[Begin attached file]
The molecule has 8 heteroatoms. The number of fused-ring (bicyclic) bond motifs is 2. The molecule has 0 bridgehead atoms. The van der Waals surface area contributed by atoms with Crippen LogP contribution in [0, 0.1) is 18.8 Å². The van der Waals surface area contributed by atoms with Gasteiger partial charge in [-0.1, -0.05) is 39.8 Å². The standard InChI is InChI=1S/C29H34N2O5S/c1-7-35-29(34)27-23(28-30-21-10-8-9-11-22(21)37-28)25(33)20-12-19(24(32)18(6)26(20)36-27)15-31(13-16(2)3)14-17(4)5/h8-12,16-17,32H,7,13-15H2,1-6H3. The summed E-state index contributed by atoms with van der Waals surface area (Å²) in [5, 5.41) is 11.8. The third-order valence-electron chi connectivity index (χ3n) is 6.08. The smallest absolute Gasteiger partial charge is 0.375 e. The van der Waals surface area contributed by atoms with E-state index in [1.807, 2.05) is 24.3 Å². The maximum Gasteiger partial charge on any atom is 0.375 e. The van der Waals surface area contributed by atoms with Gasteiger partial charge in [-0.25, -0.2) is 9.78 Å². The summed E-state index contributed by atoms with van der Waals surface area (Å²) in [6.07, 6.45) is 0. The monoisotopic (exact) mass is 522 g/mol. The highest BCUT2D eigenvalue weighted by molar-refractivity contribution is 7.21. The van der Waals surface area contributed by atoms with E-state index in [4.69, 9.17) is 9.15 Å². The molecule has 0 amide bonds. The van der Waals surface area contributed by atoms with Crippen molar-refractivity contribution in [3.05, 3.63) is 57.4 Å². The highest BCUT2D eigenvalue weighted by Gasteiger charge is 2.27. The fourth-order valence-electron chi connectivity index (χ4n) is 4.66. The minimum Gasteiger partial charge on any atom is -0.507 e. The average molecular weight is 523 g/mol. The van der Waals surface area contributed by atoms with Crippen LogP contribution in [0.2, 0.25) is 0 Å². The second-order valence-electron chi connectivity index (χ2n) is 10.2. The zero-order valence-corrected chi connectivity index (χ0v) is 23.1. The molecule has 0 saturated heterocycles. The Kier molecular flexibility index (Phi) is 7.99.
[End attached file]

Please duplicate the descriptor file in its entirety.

The molecule has 8 heteroatoms. The number of fused-ring (bicyclic) bond motifs is 2. The molecule has 0 bridgehead atoms. The van der Waals surface area contributed by atoms with Crippen LogP contribution in [0, 0.1) is 18.8 Å². The van der Waals surface area contributed by atoms with Gasteiger partial charge in [-0.1, -0.05) is 39.8 Å². The standard InChI is InChI=1S/C29H34N2O5S/c1-7-35-29(34)27-23(28-30-21-10-8-9-11-22(21)37-28)25(33)20-12-19(24(32)18(6)26(20)36-27)15-31(13-16(2)3)14-17(4)5/h8-12,16-17,32H,7,13-15H2,1-6H3. The summed E-state index contributed by atoms with van der Waals surface area (Å²) in [5, 5.41) is 11.8. The third-order valence-electron chi connectivity index (χ3n) is 6.08. The smallest absolute Gasteiger partial charge is 0.375 e. The van der Waals surface area contributed by atoms with E-state index in [1.807, 2.05) is 24.3 Å². The maximum Gasteiger partial charge on any atom is 0.375 e. The van der Waals surface area contributed by atoms with Gasteiger partial charge in [-0.25, -0.2) is 9.78 Å². The summed E-state index contributed by atoms with van der Waals surface area (Å²) in [6.07, 6.45) is 0. The monoisotopic (exact) mass is 522 g/mol. The highest BCUT2D eigenvalue weighted by molar-refractivity contribution is 7.21. The van der Waals surface area contributed by atoms with E-state index in [4.69, 9.17) is 9.15 Å². The molecule has 0 amide bonds. The van der Waals surface area contributed by atoms with Crippen molar-refractivity contribution in [3.05, 3.63) is 57.4 Å². The highest BCUT2D eigenvalue weighted by Gasteiger charge is 2.27. The fourth-order valence-electron chi connectivity index (χ4n) is 4.66. The minimum Gasteiger partial charge on any atom is -0.507 e. The average molecular weight is 523 g/mol. The van der Waals surface area contributed by atoms with Crippen LogP contribution in [0.2, 0.25) is 0 Å². The second-order valence-electron chi connectivity index (χ2n) is 10.2. The zero-order valence-corrected chi connectivity index (χ0v) is 23.1. The molecule has 0 saturated heterocycles. The Kier molecular flexibility index (Phi) is 7.99.